Tick Yes Blog

Tag - celebrities

Celebrities and social media

Where Tick Yes leads, the superstars follow…
What do Russell Brand, Mark Wahlberg, Charlize Theron, Jack Black, Eddie Murphy, Hugh Jackman, Usher, Pitbull, LMFAO and many, many other celebrities have in common? They have all realised the need to jump on to the social media bandwagon and use an agency to create a coordinated social media strategy on their behalf.
It is a strategy Tick Yes has been employing for its clients for over a decade and now Hollywood is catching on.
By allowing a third-party to tweet or post on their behalf (at times calculated to have the biggest impact), some of the entertainment business’ biggest names – and the studios or record companies or agencies who stand to make a pretty penny from marketing them correctly – are reaping the rewards.
Take Russell Brand, for example. As he told the New York Times, he has turned to social media (or, more specifically, to a carefully tailored social media strategy) to promote his comedy tours and enabling them to sell out ‘without any paid advertising’.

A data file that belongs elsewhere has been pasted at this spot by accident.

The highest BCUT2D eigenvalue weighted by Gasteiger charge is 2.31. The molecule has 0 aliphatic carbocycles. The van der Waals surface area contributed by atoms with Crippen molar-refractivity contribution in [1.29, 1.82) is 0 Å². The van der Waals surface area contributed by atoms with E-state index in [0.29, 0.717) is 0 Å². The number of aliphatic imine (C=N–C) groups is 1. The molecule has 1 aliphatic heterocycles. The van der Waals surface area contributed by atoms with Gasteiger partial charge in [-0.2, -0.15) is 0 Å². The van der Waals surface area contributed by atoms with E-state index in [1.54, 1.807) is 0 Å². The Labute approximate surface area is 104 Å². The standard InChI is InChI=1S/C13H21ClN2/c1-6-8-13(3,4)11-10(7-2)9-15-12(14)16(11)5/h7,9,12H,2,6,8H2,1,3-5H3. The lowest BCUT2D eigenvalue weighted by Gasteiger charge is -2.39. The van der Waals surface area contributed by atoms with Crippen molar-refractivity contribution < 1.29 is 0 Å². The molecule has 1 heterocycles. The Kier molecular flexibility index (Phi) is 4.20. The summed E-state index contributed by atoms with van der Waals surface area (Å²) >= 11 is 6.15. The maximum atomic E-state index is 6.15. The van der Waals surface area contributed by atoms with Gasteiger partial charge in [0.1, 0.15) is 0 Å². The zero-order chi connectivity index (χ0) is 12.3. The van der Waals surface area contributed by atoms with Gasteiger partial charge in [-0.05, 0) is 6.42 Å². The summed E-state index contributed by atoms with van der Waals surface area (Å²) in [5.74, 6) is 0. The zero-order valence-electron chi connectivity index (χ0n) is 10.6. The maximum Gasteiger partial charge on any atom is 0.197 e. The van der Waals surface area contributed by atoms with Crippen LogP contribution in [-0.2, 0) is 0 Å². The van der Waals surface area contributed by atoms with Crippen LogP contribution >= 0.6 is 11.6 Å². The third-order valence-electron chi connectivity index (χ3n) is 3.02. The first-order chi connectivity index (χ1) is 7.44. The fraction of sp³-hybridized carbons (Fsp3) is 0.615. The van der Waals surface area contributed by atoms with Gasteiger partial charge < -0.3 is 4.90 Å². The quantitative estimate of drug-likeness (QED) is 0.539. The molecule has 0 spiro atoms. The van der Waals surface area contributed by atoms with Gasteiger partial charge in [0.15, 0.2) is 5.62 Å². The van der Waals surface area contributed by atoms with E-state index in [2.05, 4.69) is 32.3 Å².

‘It’s a smart way to talk to my fans directly and in a bespoke manner,’ he says.
In social media, followers = customers
Brand is far from alone in (finally) realising the potential of social media and coming to understand that far from simply being an amorphous number, all those tens of thousands (or hundreds of thousands or millions) of Twitter followers or Facebook fans may actually want to buy what you’ve got to sell, be it an album, a comedy tour or a movie.
In fact, social media is now directly influencing the product being produced. For example, when Disney decided to use a social media agency to manage its cartoon characters online, it was apparently shocked to discover that the most ‘liked’ character was not Mickey Mouse or Buzz Lightyear, but Dory the forgetful fish from Finding Nemo. The result? Disney is hard at work on a Finding Nemo sequel.
In many ways, this change in attitude has been borne of necessity, with movie attendances in the US at a 20-year low. The Internet has been made the scapegoat, but now the studios and stars alike a realising that the Internet, and particularly social media, could be the saviour.
As the New York Times puts it: ‘If you were wondering how Rihanna was cast in Battleship, it was lost on no one at Universal that she came with 26 million Twitter followers.’
Celebrities (and those who employ them) have always been well aware of their brand value, so it really comes as no surprise that they are adopting the Tick Yes social media marketing strategy of engaging directly (or at least, seeming to engage directly) with their audience and disseminating ‘their’ brand voice across a variety of channels.

The Message is brought to you by Tick Yes – providing solutions for all your digital and content marketing needs.

Say what?

New social network WhoSay puts a fresh spin on celebrity content